The Round House show our 13-year-old narrator Joe digging up tree roots that are attacking the foundation of the family's home on an Indian Reservation in North Dakota. It's a scene that screams "METAPHOR," and it's not long before we find out just how uprooted Joe's family's has become. Joe's mother has been savagely beaten and raped, and as a result, she dissolves within herself and withdraws from the family, as the family and the reservation community struggle to make sense of the crime.
Joe's father — a judge on the reservation —looks for legal recourse. But the crime has deeper roots and is more complicated than the family could've imagined. It's not just a case of reservation politics and misguided revenge, as Joe's father originally assumed. Of course, that doesn't make the crime any less horrific. What it does make it is more difficult to bring the perpetrator to justice.
Joe — always accompanied by his good friend Cappy — struggles to understand the crime, as well. He wants revenge, but more, he just wants things to be back to normal. Of course, that's impossible — not just because of the terrible crime against his mother, but also because Joe's at that age where he has to choose what kind of person he will be. Will he become a "reservation deadbeat" like many of his relatives, or will he make something of himself, and work toward justice, like his father?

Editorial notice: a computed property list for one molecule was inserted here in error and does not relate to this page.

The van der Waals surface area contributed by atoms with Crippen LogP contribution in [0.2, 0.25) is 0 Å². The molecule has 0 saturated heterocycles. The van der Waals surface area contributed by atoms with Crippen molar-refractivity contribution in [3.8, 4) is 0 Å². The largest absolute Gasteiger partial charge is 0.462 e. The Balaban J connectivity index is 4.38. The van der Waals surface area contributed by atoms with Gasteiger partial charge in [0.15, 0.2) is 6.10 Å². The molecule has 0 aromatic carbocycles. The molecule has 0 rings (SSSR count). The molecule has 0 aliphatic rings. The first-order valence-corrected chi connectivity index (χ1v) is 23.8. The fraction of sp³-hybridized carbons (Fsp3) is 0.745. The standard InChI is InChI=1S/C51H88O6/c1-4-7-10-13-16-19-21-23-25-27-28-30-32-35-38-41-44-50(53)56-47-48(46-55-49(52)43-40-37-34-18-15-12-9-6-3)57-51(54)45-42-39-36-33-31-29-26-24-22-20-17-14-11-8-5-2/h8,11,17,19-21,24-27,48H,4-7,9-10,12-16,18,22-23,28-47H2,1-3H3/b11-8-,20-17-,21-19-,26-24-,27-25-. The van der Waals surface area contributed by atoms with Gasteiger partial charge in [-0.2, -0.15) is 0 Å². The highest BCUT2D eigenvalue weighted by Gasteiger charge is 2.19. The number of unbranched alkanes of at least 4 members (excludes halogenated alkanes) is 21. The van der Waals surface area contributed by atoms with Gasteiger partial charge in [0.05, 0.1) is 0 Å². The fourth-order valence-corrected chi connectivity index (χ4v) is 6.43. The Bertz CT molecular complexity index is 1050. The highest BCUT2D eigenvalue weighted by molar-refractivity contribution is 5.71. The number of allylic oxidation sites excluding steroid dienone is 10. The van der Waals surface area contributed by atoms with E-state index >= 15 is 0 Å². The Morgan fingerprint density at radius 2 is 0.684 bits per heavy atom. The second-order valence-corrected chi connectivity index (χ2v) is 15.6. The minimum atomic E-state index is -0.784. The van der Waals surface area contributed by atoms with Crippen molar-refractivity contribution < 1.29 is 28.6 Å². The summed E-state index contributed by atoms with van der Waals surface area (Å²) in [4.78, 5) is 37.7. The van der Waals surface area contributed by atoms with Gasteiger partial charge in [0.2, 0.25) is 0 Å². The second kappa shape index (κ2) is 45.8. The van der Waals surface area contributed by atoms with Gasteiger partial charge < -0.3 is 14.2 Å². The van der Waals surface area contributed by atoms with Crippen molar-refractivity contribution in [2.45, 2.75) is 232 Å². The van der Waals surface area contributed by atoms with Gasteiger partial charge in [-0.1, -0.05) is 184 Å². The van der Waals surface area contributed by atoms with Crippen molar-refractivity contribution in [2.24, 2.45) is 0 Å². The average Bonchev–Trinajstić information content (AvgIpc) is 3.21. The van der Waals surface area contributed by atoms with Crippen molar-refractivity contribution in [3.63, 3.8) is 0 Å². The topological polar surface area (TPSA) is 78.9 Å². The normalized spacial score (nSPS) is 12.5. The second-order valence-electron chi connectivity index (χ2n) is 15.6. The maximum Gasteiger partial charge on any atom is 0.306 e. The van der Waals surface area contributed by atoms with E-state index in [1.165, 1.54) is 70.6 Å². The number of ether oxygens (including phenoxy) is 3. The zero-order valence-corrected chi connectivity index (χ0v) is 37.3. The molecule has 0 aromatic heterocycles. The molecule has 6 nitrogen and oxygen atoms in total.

Told in thrilling bursts of story (with Joe as the first-person narrator) mixed with Native American myth, and even a dash of humor (one of Joe's grandmothers is a consummate pervert — constantly telling Joe and his friends about her sexual escapades as a younger woman), this is a novel that won't leave you anytime soon after finishing. It's about in/justice and revenge and violence and hypocrisy and history and growing up and friendship and family and just all the things that make for a novel you're can't extricate from you thoughts. Yes, it's haunting. And it's highly recommended.